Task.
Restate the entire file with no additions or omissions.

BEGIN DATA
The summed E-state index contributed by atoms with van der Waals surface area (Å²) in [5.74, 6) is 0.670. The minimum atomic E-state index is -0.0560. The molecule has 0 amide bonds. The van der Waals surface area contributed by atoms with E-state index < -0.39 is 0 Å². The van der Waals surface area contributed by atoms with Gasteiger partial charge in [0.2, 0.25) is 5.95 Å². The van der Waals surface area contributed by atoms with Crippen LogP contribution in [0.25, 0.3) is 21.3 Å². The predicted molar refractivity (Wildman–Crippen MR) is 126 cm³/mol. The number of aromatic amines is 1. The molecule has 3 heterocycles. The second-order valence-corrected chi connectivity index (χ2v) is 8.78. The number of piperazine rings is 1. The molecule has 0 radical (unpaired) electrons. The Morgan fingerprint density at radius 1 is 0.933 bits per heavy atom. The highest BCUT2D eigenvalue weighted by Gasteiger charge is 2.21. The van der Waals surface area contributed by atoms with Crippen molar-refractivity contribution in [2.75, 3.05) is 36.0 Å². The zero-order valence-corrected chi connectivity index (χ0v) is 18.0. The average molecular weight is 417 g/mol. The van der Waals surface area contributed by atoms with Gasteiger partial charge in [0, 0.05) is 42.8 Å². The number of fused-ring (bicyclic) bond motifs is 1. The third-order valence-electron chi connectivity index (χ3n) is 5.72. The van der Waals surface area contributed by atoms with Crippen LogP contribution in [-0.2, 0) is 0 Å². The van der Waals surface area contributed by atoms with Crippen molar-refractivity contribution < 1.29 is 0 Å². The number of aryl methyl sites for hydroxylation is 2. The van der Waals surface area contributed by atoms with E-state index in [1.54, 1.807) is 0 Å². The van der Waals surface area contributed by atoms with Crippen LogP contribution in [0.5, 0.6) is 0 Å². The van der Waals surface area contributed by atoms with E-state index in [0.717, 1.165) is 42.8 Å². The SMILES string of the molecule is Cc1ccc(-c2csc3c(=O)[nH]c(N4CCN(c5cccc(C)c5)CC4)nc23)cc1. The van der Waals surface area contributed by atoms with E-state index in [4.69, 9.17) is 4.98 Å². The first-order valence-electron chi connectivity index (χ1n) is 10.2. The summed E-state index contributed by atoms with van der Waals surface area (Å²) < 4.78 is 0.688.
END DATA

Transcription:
The summed E-state index contributed by atoms with van der Waals surface area (Å²) in [5.74, 6) is 0.670. The minimum atomic E-state index is -0.0560. The molecule has 0 amide bonds. The van der Waals surface area contributed by atoms with E-state index < -0.39 is 0 Å². The van der Waals surface area contributed by atoms with Gasteiger partial charge in [0.2, 0.25) is 5.95 Å². The van der Waals surface area contributed by atoms with Crippen LogP contribution in [0.25, 0.3) is 21.3 Å². The predicted molar refractivity (Wildman–Crippen MR) is 126 cm³/mol. The number of aromatic amines is 1. The molecule has 3 heterocycles. The second-order valence-corrected chi connectivity index (χ2v) is 8.78. The number of piperazine rings is 1. The molecule has 0 radical (unpaired) electrons. The Morgan fingerprint density at radius 1 is 0.933 bits per heavy atom. The highest BCUT2D eigenvalue weighted by Gasteiger charge is 2.21. The van der Waals surface area contributed by atoms with Crippen molar-refractivity contribution in [2.75, 3.05) is 36.0 Å². The zero-order valence-corrected chi connectivity index (χ0v) is 18.0. The average molecular weight is 417 g/mol. The van der Waals surface area contributed by atoms with Gasteiger partial charge in [0, 0.05) is 42.8 Å². The number of fused-ring (bicyclic) bond motifs is 1. The third-order valence-electron chi connectivity index (χ3n) is 5.72. The van der Waals surface area contributed by atoms with Crippen LogP contribution in [-0.2, 0) is 0 Å². The van der Waals surface area contributed by atoms with Crippen molar-refractivity contribution < 1.29 is 0 Å². The number of aryl methyl sites for hydroxylation is 2. The van der Waals surface area contributed by atoms with E-state index in [1.54, 1.807) is 0 Å². The van der Waals surface area contributed by atoms with Crippen LogP contribution in [0.5, 0.6) is 0 Å². The van der Waals surface area contributed by atoms with E-state index in [0.717, 1.165) is 42.8 Å². The SMILES string of the molecule is Cc1ccc(-c2csc3c(=O)[nH]c(N4CCN(c5cccc(C)c5)CC4)nc23)cc1. The van der Waals surface area contributed by atoms with E-state index in [4.69, 9.17) is 4.98 Å². The first-order valence-electron chi connectivity index (χ1n) is 10.2. The summed E-state index contributed by atoms with van der Waals surface area (Å²) < 4.78 is 0.688.